Though some contend that corn snakes derive their name from the similarity of their ventral scales to maize, others believe it reflects their preference for living in corn fields, where they feast on the plentiful rodents. In either case, the snakes are very beneficial for humans, as they adapt to disturbed habitats and keep rodent populations in check. Fortunately for humans, corn snakes are prolific animals, and most females lay large clutches of eggs each summer.
Corn Snake Basics
Corn snakes live throughout the eastern and southeastern United States. Adaptable animals and skilled climbers, corn snakes are common in forests, farms and suburban areas. Though they may occasionally exceed 5 feet, most adult corn snakes are about 4 feet long. They have flexible diets, but primarily consume birds and rodents as adults; juveniles consume lizards and frogs.
Female corn snakes typically deposit about 12 eggs in a secluded space, such as a rotted log or tree stump. Small, young, old or thin females may produce clutches of two or three eggs, while large, well-fed females in their reproductive prime may deposit clutches of 34 eggs or more. Corn snake eggs are about 1 1/2 to 2 1/2 inches in length, and about 1/2 to 1 inch in diameter. Egg laying typically occurs in the late spring or early summer, with hatching occurring in the late summer or early fall.
Factors Affecting Clutch Size
Food availability affects the reproductive efforts of corn snakes. In years with unusually high prey abundance, female corn snakes produce larger clutches. In lean years, the snakes produce smaller clutches, or fail to reproduce at all. In both cases, the size of the young remains constant, it is the number of eggs that varies. This implies that the size of the young is very important, and they must be larger than a critical minimum size to have a good chance at survival.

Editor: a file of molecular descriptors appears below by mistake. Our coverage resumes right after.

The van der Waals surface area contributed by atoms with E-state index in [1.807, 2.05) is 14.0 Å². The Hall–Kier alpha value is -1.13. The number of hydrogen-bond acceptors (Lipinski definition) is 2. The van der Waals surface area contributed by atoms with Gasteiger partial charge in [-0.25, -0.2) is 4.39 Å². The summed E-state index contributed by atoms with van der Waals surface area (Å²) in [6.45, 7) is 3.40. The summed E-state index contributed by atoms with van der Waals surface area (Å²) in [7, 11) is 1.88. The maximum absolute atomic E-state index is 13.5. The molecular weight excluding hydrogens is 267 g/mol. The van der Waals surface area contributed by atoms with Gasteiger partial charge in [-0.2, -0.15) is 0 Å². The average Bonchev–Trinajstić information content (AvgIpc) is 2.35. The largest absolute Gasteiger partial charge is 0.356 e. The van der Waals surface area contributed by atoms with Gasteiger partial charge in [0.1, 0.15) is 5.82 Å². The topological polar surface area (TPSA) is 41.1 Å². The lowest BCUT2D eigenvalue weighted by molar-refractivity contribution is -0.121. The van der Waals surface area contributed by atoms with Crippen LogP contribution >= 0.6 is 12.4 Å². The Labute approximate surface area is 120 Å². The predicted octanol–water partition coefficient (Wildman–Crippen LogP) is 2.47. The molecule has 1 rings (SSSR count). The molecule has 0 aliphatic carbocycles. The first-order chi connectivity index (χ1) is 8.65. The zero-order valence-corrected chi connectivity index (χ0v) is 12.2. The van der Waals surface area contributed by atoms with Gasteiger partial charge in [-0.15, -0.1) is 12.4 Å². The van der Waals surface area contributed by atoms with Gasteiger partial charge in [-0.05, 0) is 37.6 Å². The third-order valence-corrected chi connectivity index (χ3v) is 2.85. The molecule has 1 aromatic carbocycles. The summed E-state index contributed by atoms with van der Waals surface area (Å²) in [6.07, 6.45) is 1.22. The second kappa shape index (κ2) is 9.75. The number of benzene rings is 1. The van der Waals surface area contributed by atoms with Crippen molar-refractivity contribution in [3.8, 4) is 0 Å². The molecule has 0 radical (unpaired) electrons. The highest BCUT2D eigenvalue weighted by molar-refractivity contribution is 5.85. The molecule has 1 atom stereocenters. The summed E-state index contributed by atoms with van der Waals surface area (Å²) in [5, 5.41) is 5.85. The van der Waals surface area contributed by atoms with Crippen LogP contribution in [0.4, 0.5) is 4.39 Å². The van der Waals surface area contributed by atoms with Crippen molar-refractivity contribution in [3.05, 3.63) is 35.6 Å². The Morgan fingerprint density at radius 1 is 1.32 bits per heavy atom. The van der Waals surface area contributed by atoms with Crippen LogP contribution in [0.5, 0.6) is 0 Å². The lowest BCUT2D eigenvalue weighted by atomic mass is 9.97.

Because they have access to nearly unlimited food, captive female corn snakes sometimes produce a second clutch of eggs shortly after their first. The second clutch is typically much smaller than the first, and is very taxing on the female’s body. The developmental timing of both clutches is similar: Females deposit eggs about one month after mating, and the eggs incubate for about two to three months before hatching.
While the incubation temperature surrounding the eggs determines the gender of many reptiles -- including most crocodilians, turtles, tortoises and geckos -- snakes determine their gender with their chromosomes, as mammals and birds do. However, differing from humans, females are the heterogametic sex: Male corn snakes always contribute a Z chromosome, while females contribute either a Z or a W.
- Animal Diversity Web: Pantherophis Guttatus
- Savannah River Ecology Laboratory: Corn Snake (Elaphe [Pantherophis] Guttata)
- Herpetology: An Introductory Biology of Amphibians and Reptiles; Laurie J. Vitt and Janalee P. Caldwell
- Bowling Green State University: Elaphe Guttata Guttata
- Functional Ecology: An Experimental Study of the Trade-Offs Between Age and Size at Maturity: Effects of Energy Availability